Gas / Steam Wax Melters

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WoodenBeam

Field Bee
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Location
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Commercial
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Does anyone use the type of stainless steel with gas burner under that are now available through a number of manufacturers?

https://www.abelo.co.uk/shop/wax-melting/gas-steam-wax-melter-stainless-steel-insulated/
The dilemma of dealing with old frames is one I have yet to sort. Some do get used as fire lighters but just to dispose of all is a bit of a waste. In the past I’ve cut out the wax, that’s then either gone into a solar extractor or loaded up an api-melter at the end of the year. Frames have then been boiled up in a burco boiler and cleaned off - a true labour of love.
Do these tanks leave the frames pretty much good to go other than removing wire, bottom bar plus retaining strip? The wax side i would imagine is pretty good, the cleaning/sorting of frames is the bit I’m keen to try & get sorted.

I had planned to continue with the wax cut outs / melting etc as in prior years and then use a big galvanised tank with burner under for cleaning the frames - potentially something like the above could do all of it in one hit - if it works???
 
I had this made (I'm useless at welding). It is fed with a wall paper steamer. Internally there is a filter below the frames, that holds grunge, then wax and condensate gathers in the bottom. Total cost £240ish
steamer.jpg
 
I had this made (I'm useless at welding). It is fed with a wall paper steamer. Internally there is a filter below the frames, that holds grunge, then wax and condensate gathers in the bottom. Total cost £240ish
View attachment 26340
How do you get the wax out ? Is there a drain tap ? Nice bit of kit ... I should think the frames come out pretty clean as well.
 
How do you get the wax out ? Is there a drain tap ? Nice bit of kit ... I should think the frames come out pretty clean as well.
Either lift it out in sheets, once the frames are removed (The wax floats on the condensate) or, if you are doing enough frames, the wax flows out the overflow next to (and below) the steam inlet. Collect it in a container.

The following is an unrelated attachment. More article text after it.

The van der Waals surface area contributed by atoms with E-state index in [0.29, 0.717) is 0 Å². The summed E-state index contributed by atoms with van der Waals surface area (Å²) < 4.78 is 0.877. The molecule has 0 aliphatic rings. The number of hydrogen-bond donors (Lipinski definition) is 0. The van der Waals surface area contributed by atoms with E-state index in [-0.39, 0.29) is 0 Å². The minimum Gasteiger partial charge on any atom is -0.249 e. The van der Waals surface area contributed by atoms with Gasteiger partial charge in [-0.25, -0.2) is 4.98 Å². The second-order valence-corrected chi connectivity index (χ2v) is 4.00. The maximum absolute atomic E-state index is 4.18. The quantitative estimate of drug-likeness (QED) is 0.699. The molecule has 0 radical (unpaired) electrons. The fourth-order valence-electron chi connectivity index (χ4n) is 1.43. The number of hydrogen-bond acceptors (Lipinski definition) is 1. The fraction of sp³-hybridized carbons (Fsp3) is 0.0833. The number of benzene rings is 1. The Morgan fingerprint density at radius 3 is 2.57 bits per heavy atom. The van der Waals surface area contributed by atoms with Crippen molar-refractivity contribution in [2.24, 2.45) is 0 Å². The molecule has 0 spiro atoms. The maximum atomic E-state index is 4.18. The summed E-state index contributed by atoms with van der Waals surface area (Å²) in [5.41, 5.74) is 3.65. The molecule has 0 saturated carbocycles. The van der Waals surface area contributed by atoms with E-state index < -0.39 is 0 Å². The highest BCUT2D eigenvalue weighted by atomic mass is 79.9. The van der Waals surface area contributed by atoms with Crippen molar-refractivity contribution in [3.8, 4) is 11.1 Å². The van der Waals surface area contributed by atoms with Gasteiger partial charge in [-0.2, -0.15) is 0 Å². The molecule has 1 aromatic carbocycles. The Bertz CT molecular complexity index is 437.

This gives rough wax - we use a second system for final filtering.

It takes about 45 minutes to process a national box of frames. A quick scrape with a hive tool while they are still hot takes any residual off. Then strip and clean in soda.
 
I've had one of those from Abello for a couple of years and find it to be very effective. It was a present from my wife, via Santa, and I have only just noticed how much it cost!! It does take a while to get up to temperature so I wait until I have a big enough batch of wax to process. To avoid a second round of processing, I find that cramming an old pillowcase with the wax and then putting it in the steamer will produce clean enough wax to trade in with Maisemore or Thornes at trade shows. I do have to be careful when I fire it up as it does attract the attention of bees around the outlet during good flying conditions.
 
Go to your local double glazing workshop and ask if they have any old units. Measure them up anf make a wooden box to the sie wher you can put in a couple of rails to take your frame size mine is sized to take a box full of frames. Underneath the frames have an underbed plastic storage unit with a slot in the bottom with a small J cloth filter . Mount the whole thing on legs on a slope with a silicone loaf tin below the slot. Let the sun do its job. The frames melt out and the rubbish falls into the box. At night remove the wax in the loaf tin which solidifies. Remove the rubbish after two days of melting. Frames then given the washing soda clean up